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The Mercersburg Theology and the Quest for Reformed Catholicity: Paperback – June 27, 2009
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The Mercersburg Theology and the Quest for Reformed Catholicity
by W. Bradford Littlejohn
(Pickwick, 214 pages, $23.00)
“Can Protestants be Protestants, and yet also be committed to the unity of the church? Is there such a thing as a catholic Protestantism, a Protestant catholicism?” (xi). So asks Peter Leithart in his forward to Brad Littlejohn’s The Mercersburg Theology and the Quest for Reformed Catholicity. The answer in this book is a clear and unhesitant yes. This is largely a work of ressourcement, a fancy word that simply means, “going back to the sources”. Littlejohn enlightens us to the Mercersburg Theology, which as John mentioned a few posts ago, was a somewhat obscure 19th century theological movement led by John W. Nevin and Philip Schaff, the movement itself a work of ressourcement. In looking back to Patristic and Reformed sources, the main thrust of the Mercersburg theologians was to challenge the individualism, subjectivism, and sectarianism rampant in the American Reformed churches of their day, and to put forward instead a Christianity that had a central place for the sacraments and the visible church. The problems of their day are so not so different from our own, making their work, and Littlejohn’s introduction to them, very valuable indeed.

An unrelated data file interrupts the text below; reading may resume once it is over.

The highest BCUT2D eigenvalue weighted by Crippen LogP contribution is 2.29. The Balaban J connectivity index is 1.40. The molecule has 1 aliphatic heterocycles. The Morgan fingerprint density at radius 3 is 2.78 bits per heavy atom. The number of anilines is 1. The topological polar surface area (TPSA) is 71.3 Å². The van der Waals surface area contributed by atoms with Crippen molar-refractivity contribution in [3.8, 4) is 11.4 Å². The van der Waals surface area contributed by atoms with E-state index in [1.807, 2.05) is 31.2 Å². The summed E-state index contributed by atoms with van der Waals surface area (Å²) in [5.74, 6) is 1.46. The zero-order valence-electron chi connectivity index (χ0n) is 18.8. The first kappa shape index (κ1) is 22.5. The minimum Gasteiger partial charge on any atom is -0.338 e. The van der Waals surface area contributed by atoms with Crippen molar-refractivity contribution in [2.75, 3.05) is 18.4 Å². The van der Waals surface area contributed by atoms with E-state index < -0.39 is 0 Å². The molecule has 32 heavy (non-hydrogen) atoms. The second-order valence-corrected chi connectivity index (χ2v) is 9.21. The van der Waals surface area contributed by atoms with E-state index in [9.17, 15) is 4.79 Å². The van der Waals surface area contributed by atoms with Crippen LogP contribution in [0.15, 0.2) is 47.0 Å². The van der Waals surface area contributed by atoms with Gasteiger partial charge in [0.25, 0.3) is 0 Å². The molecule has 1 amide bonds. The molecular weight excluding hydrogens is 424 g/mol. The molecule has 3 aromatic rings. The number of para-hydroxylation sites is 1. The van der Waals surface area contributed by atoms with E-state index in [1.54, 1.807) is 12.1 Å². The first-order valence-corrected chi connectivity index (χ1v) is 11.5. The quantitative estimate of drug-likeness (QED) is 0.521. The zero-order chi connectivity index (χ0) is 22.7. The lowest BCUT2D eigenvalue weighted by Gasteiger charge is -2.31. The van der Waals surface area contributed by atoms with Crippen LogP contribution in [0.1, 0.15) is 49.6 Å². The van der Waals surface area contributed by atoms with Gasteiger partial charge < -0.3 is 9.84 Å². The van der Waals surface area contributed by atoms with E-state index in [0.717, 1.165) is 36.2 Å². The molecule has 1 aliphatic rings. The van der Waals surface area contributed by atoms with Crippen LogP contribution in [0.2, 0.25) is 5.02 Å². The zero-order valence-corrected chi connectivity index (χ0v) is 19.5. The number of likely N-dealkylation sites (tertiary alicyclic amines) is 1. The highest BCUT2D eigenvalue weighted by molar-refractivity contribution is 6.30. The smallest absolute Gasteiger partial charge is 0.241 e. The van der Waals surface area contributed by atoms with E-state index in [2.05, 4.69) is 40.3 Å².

In chapters 1-3, Littlejohn does a masterful job putting the Mercersburg Theology in its historical context, showing us its relation to important philosophical movements which came before it, and then entertainingly recounting the interaction and debates that occurred between the Mercersburg men and Charles Hodge of Princeton University, a name much more familiar to Christians today.Read more ›